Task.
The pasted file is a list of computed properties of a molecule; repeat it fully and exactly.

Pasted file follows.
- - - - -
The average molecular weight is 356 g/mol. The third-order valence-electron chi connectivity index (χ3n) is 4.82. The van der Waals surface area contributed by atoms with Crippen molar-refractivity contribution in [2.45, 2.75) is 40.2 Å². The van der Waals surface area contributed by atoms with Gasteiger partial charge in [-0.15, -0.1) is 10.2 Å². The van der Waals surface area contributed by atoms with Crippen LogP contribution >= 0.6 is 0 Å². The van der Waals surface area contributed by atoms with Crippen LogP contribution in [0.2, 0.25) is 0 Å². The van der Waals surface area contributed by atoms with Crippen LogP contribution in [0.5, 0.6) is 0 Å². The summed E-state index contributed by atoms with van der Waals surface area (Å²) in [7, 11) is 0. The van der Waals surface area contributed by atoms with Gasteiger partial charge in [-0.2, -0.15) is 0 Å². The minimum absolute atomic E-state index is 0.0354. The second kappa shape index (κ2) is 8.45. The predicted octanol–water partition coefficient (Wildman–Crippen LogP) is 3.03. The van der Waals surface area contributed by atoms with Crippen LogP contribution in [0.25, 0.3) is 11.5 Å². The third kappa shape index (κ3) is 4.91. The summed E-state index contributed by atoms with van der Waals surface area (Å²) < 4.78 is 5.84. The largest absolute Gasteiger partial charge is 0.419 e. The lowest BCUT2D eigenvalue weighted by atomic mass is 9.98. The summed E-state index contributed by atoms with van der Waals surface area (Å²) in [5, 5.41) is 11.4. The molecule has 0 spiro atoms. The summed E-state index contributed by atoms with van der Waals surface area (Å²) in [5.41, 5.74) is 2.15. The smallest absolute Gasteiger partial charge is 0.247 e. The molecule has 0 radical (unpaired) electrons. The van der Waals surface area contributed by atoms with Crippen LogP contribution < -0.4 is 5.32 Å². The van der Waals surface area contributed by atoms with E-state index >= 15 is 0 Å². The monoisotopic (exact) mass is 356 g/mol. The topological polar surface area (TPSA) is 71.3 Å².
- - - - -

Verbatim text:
The average molecular weight is 356 g/mol. The third-order valence-electron chi connectivity index (χ3n) is 4.82. The van der Waals surface area contributed by atoms with Crippen molar-refractivity contribution in [2.45, 2.75) is 40.2 Å². The van der Waals surface area contributed by atoms with Gasteiger partial charge in [-0.15, -0.1) is 10.2 Å². The van der Waals surface area contributed by atoms with Crippen LogP contribution >= 0.6 is 0 Å². The van der Waals surface area contributed by atoms with Crippen LogP contribution in [0.2, 0.25) is 0 Å². The van der Waals surface area contributed by atoms with Crippen LogP contribution in [0.5, 0.6) is 0 Å². The summed E-state index contributed by atoms with van der Waals surface area (Å²) in [7, 11) is 0. The van der Waals surface area contributed by atoms with Gasteiger partial charge in [-0.2, -0.15) is 0 Å². The minimum absolute atomic E-state index is 0.0354. The second kappa shape index (κ2) is 8.45. The predicted octanol–water partition coefficient (Wildman–Crippen LogP) is 3.03. The van der Waals surface area contributed by atoms with Crippen LogP contribution in [0.25, 0.3) is 11.5 Å². The third kappa shape index (κ3) is 4.91. The summed E-state index contributed by atoms with van der Waals surface area (Å²) < 4.78 is 5.84. The largest absolute Gasteiger partial charge is 0.419 e. The lowest BCUT2D eigenvalue weighted by atomic mass is 9.98. The summed E-state index contributed by atoms with van der Waals surface area (Å²) in [5, 5.41) is 11.4. The molecule has 0 spiro atoms. The summed E-state index contributed by atoms with van der Waals surface area (Å²) in [5.41, 5.74) is 2.15. The smallest absolute Gasteiger partial charge is 0.247 e. The molecule has 0 radical (unpaired) electrons. The van der Waals surface area contributed by atoms with Crippen LogP contribution < -0.4 is 5.32 Å². The van der Waals surface area contributed by atoms with E-state index >= 15 is 0 Å². The monoisotopic (exact) mass is 356 g/mol. The topological polar surface area (TPSA) is 71.3 Å².